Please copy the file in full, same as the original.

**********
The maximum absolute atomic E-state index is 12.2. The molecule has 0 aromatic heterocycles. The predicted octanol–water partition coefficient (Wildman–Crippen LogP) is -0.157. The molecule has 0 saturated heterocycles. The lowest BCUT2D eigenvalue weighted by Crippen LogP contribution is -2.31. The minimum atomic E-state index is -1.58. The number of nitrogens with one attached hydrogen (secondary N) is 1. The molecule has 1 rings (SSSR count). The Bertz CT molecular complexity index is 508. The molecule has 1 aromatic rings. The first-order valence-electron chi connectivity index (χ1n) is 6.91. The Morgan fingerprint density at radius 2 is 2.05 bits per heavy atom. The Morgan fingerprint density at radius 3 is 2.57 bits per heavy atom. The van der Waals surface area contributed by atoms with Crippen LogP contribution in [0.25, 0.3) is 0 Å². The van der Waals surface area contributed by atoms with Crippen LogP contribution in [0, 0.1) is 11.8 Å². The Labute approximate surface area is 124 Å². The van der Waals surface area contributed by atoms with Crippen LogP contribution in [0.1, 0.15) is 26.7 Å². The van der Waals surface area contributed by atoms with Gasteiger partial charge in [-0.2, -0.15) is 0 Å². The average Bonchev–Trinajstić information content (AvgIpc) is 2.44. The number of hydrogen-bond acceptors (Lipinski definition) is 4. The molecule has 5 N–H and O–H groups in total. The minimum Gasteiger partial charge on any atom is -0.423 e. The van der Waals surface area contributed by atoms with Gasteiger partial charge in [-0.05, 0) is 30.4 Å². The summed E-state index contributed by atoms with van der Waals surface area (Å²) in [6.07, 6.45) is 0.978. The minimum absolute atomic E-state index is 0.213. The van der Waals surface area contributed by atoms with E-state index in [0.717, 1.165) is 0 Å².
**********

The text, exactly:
The maximum absolute atomic E-state index is 12.2. The molecule has 0 aromatic heterocycles. The predicted octanol–water partition coefficient (Wildman–Crippen LogP) is -0.157. The molecule has 0 saturated heterocycles. The lowest BCUT2D eigenvalue weighted by Crippen LogP contribution is -2.31. The minimum atomic E-state index is -1.58. The number of nitrogens with one attached hydrogen (secondary N) is 1. The molecule has 1 rings (SSSR count). The Bertz CT molecular complexity index is 508. The molecule has 1 aromatic rings. The first-order valence-electron chi connectivity index (χ1n) is 6.91. The Morgan fingerprint density at radius 2 is 2.05 bits per heavy atom. The Morgan fingerprint density at radius 3 is 2.57 bits per heavy atom. The van der Waals surface area contributed by atoms with Crippen LogP contribution in [0.25, 0.3) is 0 Å². The van der Waals surface area contributed by atoms with Crippen LogP contribution in [0, 0.1) is 11.8 Å². The Labute approximate surface area is 124 Å². The van der Waals surface area contributed by atoms with Crippen LogP contribution in [0.1, 0.15) is 26.7 Å². The van der Waals surface area contributed by atoms with Gasteiger partial charge in [-0.2, -0.15) is 0 Å². The average Bonchev–Trinajstić information content (AvgIpc) is 2.44. The number of hydrogen-bond acceptors (Lipinski definition) is 4. The molecule has 5 N–H and O–H groups in total. The minimum Gasteiger partial charge on any atom is -0.423 e. The van der Waals surface area contributed by atoms with Gasteiger partial charge in [-0.05, 0) is 30.4 Å². The summed E-state index contributed by atoms with van der Waals surface area (Å²) in [6.07, 6.45) is 0.978. The minimum absolute atomic E-state index is 0.213. The van der Waals surface area contributed by atoms with E-state index in [0.717, 1.165) is 0 Å².